How Digital Field Service Technology can help to master Covid-19
Our healthcare systems will face imminent additional challenges: “exploding” costs, difficult healthcare coverage in rural areas and the scarcity of skilled and experienced personnel. On the other hand, the population in the industrialized countries is ageing, requiring more care while the number of chronic diseases is on the rise. In countries such as the United States the elderly population is already consuming between 40% and 50% of the available healthcare resources.
Since the beginning of 2020 the situation is becoming more problematic, with the advent of the Covid-19 pandemic. The virus is putting an additional challenge to our healthcare systems often overstraining the already tight capacities and capabilities.
Increasing numbers of infected human beings worldwide will make politicians and the national healthcare systems seek short-term solutions. Since educating and recruiting additional or re-activated personnel requires substantial efforts and time, technology-based solutions come into scope, helping to leverage the existing resources and their expertise to a maximum.
The question is, what technology is ready to support the fight against Covid-19 at short notice. We have heard a lot of Telemedicinedriven by technology innovations, the increasing internet coverage, and the spread of mobile monitoring devices. Still some of the concepts such as the use of immersive spatial collaboration, providing for the exchange of MRIs (Magnetic Resonance Images) and X-rays between physicians onsite and remote experts are still to be developed and to reach market maturity.
So, what concepts can then be applied immediately as regular hospital capacities need to be increasingly complemented by auxiliary and even field hospitals?
The answers are to adopt solutions that are already in use to provide remote expertise e.g. in the execution of field services. Currently, the situation or use cases are pretty similar in the way that field service providers are compensating diminishing expertise and qualification by leveraging experts to provide their knowledge remotely. Therefore, it makes sense to use the technologies developed for these purposes also in the support of e.g. re-activated physicians and nursing staff working in ramped up auxiliary hospitals. The solutions allow for audio and video communication and the exchange of documents between onsite personnel and the expert located in a regular hospital. Cameras onsite can help the expert to coach and advise medical personnel onsite in real time. Since the experts do not need to be onsite, valuable time is saved, which can be used for the support of other hospital locations. Even field hospitals, as currently observed in New York City, can be supported, because connectivity can be achieved by mobile devices creating meshed Wifi networks in the hospital and the use of satellite or 4G mobile networks for secure connectivity with the experts.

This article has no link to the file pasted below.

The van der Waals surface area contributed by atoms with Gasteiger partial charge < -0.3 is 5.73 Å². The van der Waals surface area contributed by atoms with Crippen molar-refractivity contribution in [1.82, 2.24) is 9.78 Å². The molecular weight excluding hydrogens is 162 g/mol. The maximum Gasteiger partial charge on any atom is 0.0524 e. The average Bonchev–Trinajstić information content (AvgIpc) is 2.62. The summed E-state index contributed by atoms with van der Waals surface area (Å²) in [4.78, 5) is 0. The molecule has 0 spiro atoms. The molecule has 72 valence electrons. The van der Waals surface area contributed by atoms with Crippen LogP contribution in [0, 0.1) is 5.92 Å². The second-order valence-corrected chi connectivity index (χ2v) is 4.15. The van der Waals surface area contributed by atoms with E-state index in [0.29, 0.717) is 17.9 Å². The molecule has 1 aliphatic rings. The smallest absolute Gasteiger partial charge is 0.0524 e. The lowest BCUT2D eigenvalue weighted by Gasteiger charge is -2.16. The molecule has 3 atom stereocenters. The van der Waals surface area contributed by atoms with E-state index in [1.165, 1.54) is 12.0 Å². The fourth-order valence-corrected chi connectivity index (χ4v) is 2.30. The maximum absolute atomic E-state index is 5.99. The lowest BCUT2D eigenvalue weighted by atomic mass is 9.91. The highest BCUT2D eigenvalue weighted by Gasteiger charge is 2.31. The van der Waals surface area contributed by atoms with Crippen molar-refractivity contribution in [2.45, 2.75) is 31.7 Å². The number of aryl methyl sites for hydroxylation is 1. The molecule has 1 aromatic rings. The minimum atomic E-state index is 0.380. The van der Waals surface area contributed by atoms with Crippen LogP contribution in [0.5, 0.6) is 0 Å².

As we can read every day in the newspapers national healthcare systems are under stress and often overwhelmed by the increasing numbers of infected people. Expanding medicare capacities is therefore a prime target of the governments to provide care to all patients that need stationary treatment. Existing remote technology can help to support that ramp up of capacities but even more important to provide critical medical expertise wherever it is needed. Therefore, what works for field services may be well suited to support the fight against Coronavirus.